Eat whole foods while minimizing processed foods, food additives, added sugars and sugar substitutes.
Sleep 7 – 9 hours a night.
Include restorative practices such as meditation, journaling, yoga, Tai Chi, walking in nature, calming hobbies and spending time with loved ones.
Move your body, you don't want to overdo or under do exercise and you want to enjoy it. Try not to stress out how you get it done. Instead, find ways to work it in by parking farther out, using the stairs, or dancing with your kids before dinner.
Seek assistance when you notice symptoms. Broad spectrum hormone panels, digestive function and intestinal permeability testing, and intestinal pathogen testing are good places to start.
Your Internal Emotional Environment – Your Inner Self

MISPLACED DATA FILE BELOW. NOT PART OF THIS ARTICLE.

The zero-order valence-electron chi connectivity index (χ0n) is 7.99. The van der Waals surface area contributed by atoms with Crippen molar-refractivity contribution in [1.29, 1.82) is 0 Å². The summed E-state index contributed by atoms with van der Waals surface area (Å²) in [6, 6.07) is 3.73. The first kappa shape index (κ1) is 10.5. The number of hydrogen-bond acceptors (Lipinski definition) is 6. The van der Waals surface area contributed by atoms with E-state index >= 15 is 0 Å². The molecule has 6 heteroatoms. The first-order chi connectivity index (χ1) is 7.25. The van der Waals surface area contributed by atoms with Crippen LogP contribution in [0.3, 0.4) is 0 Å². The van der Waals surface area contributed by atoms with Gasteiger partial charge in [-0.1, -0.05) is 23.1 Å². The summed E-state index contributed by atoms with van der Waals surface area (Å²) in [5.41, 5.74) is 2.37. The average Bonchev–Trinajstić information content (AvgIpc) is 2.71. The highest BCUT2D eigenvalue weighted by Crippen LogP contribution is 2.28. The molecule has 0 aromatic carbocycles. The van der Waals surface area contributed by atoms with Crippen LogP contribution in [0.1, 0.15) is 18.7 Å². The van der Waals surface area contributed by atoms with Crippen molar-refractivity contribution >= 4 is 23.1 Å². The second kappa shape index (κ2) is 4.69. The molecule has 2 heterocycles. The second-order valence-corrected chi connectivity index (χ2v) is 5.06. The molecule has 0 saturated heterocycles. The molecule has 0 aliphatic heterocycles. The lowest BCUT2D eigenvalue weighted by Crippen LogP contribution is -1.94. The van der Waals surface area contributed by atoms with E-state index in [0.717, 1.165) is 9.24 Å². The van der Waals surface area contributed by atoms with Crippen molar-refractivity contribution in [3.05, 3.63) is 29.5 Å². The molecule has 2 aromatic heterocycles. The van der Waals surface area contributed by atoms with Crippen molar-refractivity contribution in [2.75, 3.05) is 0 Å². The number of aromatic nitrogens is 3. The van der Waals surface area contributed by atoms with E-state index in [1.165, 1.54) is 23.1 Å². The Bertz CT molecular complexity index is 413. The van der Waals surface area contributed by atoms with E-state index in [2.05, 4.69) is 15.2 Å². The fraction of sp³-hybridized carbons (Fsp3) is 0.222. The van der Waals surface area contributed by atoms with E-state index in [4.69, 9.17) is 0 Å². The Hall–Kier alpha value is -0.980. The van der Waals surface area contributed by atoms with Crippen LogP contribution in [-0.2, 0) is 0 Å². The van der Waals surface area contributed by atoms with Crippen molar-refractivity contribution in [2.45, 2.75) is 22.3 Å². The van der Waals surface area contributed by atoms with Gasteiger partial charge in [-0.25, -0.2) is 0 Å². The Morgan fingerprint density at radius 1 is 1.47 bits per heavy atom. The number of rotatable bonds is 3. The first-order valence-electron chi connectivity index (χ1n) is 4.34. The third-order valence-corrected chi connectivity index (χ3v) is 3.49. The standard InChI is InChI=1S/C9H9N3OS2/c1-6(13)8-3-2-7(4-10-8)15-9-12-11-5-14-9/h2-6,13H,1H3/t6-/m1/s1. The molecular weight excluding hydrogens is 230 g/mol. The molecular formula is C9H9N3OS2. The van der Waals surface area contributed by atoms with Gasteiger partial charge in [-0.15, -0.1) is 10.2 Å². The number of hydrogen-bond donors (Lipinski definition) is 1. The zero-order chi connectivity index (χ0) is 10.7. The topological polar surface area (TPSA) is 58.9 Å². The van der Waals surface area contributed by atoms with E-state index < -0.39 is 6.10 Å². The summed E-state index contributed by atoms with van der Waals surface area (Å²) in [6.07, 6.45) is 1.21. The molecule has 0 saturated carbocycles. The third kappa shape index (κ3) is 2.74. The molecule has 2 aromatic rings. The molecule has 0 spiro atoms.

This refers to what your think, feel, say to yourself and how you interpret what's going on. Your brain loves patterns and habits. It's how it reduces energy requirements and speeds up responses. However, if your pattern is to see negatives and habits are to create harsh dialogues, especially ones that that criticize you – then you may want to influence this environment.
The easiest way I have found to change my thinking and therefore my actions is to get curious. When you are curious, you're not happy, sad, or angry. You put your thinking cap on and work on solving a puzzle.
Whenever you catch yourself thinking “negatively” or criticizing yourself don't try to brush it away. Rather, ask yourself what's going on. What is affecting how you feel right now?
For instance, if I find myself being judgmental it's usually due to myself feeling uncomfortable. Maybe I feel like my clothes aren't fitting right and are too tight, or I don't feel like I'm wearing the right type of clothing (overdressed or under-dressed for the occasion). Maybe I'm walking funny because my hip is hurting, and I feel like people may see my “defect.”
It's likely I'm not aware of any of this consciously, but subconsciously I feel threatened.
Once I become aware of the trigger, I can either change my environment or work it out rationally (re-frame my experience) to change the way I internalize it.